Joe Hill’s latest novel drew me in so quickly and so thoroughly that I placed it on my 2016 books of the year list when I was only halfway finished reading it. There was a point near the end when I thought I’d live to regret that decision, but I didn’t. And there’s a moment tucked into the credits page at the end that made me want to hug this book with delight. It was the perfect ending of what most people I know agree was a pretty rotten year.
I do not, however, want to give the impression that this is a happy book. It’s a dark and violent horror novel, but it’s exactly the kind of thing I want in this genre. The story begins with the recent outbreak of some sort of disease that causes people to develop a scaly rash that eventually bursts into flame. It’s unclear how this Dragonscale spreads, but it happens quickly and there’s no cure.
Harper Grayson, a cheerful nurse with a Julie Andrews-inspired can-do spirit, has devoted her days to treating those who’ve caught Dragonscale, but it’s a losing battle. She and her husband, Jakob, have agreed that if they get the ‘scale, they will drink some wine, make love, and end it all. But that changes when Harper discovers two things: that she has the ‘scale and that she’s pregnant. Healthy babies are born to women with the ‘scale, and she wants to give her child a chance. Jakob is having none of it, so Harper must find a way out and into a world where people with the ‘scale are increasingly being treated as threats.
With the help of a mysterious man in firefighter gear, Harper ends up at Camp Wyndham, a place filled with people who have learned to live with Dragonscale. As they sing together, the ‘scale glows and shines, and they happily share in what they call the “Bright.” As a nurse, she quickly becomes a valued member of the community. But the longer she’s there, the less safe the community appears.
There’s so much to enjoy about this book. The main plot follows a fairly predictable course, but there’s comfort in that. What’s fun is seeing exactly how the community collapses and following the specific allegiances and betrayals as they unfold and turn back on themselves. And the principal characters are likable, although Hill overplays Harper’s Mary Poppins love at times. Still, I enjoy that his characters clearly live in our world and enjoy and discuss our culture. Hill uses these interests to flesh out the characters, just as we use shared interests to get to know people in our own lives. I also absolutely adored the bits we see of Jakob’s novel in progress. It was so perfect. Jakob did become something of a cartoon in the end, but I still found him satisfying. And I always enjoy little callouts to Stephen King’s Mid-World. (Hill is King’s son, and King’s influence on his work is clear.)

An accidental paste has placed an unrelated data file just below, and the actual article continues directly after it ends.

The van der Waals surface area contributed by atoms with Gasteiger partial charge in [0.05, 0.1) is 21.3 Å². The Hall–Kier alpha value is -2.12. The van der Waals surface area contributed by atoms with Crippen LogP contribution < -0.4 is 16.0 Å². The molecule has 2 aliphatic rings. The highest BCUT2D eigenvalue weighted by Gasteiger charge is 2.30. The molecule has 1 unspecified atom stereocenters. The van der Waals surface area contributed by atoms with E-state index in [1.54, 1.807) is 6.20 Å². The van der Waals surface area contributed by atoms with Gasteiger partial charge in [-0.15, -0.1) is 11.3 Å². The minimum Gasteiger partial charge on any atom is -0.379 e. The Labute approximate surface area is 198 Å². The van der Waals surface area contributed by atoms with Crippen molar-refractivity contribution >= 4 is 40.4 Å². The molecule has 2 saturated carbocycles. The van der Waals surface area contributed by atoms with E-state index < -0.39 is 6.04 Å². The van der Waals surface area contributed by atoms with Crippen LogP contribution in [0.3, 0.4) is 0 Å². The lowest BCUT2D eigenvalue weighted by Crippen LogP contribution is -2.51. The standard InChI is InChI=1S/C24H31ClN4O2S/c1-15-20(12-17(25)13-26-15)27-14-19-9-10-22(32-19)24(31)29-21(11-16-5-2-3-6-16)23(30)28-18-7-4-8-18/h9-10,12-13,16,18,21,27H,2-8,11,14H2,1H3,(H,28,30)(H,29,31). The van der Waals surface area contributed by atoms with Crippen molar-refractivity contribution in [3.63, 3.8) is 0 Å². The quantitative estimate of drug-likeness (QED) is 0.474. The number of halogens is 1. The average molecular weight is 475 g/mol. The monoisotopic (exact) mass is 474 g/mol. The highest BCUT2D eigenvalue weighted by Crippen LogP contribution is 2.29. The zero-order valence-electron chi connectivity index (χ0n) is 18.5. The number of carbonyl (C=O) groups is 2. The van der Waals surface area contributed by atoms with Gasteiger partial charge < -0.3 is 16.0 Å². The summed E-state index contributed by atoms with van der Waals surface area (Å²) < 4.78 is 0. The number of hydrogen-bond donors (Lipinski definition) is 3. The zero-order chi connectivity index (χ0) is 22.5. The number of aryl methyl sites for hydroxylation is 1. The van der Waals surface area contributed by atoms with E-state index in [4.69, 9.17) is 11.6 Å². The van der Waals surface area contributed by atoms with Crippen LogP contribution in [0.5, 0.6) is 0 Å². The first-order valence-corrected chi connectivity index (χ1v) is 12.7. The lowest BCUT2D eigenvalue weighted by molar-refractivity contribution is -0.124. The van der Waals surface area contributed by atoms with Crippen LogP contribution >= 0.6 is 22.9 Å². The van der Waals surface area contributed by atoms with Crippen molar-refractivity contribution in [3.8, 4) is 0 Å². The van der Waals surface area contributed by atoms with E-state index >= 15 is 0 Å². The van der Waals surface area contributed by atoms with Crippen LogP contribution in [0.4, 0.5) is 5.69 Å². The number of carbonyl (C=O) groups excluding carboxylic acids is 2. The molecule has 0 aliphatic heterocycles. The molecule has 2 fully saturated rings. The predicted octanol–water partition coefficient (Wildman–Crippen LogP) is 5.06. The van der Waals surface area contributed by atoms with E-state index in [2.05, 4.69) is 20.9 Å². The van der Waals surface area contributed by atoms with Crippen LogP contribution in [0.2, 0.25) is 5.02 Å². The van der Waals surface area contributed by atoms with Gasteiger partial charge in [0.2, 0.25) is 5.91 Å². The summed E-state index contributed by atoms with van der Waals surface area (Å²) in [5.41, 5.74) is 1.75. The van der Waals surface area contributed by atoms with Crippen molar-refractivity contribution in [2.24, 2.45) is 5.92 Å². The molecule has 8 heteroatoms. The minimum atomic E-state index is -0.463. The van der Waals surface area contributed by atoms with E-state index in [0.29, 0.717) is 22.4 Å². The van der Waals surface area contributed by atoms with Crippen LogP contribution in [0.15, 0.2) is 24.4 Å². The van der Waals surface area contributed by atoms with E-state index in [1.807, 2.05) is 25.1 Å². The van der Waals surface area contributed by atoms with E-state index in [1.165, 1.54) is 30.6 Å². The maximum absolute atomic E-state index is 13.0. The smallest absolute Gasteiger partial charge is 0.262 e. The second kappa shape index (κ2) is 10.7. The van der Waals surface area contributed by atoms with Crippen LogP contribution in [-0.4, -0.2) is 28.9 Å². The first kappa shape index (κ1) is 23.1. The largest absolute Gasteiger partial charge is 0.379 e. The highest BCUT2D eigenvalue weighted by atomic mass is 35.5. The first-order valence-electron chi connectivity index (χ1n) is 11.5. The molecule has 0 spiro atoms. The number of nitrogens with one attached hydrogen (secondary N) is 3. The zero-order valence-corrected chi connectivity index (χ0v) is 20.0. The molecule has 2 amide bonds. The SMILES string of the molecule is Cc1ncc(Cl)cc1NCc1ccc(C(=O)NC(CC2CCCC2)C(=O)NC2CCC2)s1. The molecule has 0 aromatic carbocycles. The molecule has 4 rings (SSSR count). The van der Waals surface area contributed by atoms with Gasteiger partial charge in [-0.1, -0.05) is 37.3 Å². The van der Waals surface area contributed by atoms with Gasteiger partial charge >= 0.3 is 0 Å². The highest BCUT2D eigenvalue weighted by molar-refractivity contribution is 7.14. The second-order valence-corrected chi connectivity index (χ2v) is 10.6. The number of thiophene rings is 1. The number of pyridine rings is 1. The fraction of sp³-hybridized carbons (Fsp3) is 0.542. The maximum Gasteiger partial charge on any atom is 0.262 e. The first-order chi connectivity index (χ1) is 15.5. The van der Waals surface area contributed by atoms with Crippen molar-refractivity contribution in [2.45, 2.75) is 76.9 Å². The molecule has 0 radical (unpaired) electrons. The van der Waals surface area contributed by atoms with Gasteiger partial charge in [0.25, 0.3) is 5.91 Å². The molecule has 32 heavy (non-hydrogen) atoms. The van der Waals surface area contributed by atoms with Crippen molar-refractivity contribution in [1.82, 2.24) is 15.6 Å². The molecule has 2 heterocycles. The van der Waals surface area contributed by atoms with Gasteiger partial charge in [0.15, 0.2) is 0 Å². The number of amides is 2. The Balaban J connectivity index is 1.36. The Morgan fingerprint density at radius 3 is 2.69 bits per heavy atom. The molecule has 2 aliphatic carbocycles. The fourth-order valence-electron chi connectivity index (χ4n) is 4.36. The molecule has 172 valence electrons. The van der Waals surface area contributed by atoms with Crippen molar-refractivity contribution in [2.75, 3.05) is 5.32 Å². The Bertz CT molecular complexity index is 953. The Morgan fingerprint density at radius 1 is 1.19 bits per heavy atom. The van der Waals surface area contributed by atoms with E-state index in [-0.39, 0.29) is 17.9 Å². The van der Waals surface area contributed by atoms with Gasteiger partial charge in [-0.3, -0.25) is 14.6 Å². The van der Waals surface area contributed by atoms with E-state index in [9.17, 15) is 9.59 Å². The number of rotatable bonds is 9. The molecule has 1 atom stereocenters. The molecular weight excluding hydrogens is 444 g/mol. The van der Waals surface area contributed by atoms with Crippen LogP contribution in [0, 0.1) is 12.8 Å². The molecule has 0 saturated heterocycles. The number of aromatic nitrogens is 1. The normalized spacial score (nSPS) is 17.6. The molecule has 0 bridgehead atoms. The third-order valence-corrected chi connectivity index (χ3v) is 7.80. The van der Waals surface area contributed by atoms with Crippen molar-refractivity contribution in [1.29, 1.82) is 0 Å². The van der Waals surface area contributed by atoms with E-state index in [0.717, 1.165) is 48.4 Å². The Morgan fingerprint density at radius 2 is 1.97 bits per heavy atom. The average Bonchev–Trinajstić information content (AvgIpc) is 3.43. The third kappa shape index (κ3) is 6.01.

This book is more than 700 pages long, but I didn’t often feel its length. Some of the action sequences went on longer than I would have chosen, but I find action sequences less interesting than character development and world-building. I wanted a little more of the world outside Camp Wyndham. And between the climactic “O come let us adore him” scene here and pretty much all of NOS4A2, I’m pretty sure Joe Hill wants us to be terrified of Christmas.
And then there’s that ending! I have rarely felt so worried about characters’ fates as I did in the final chapters of this book. And what happens is just right. This is a book about living on in spite of calamity all around. I think it’s the exact right message for this particular New Year.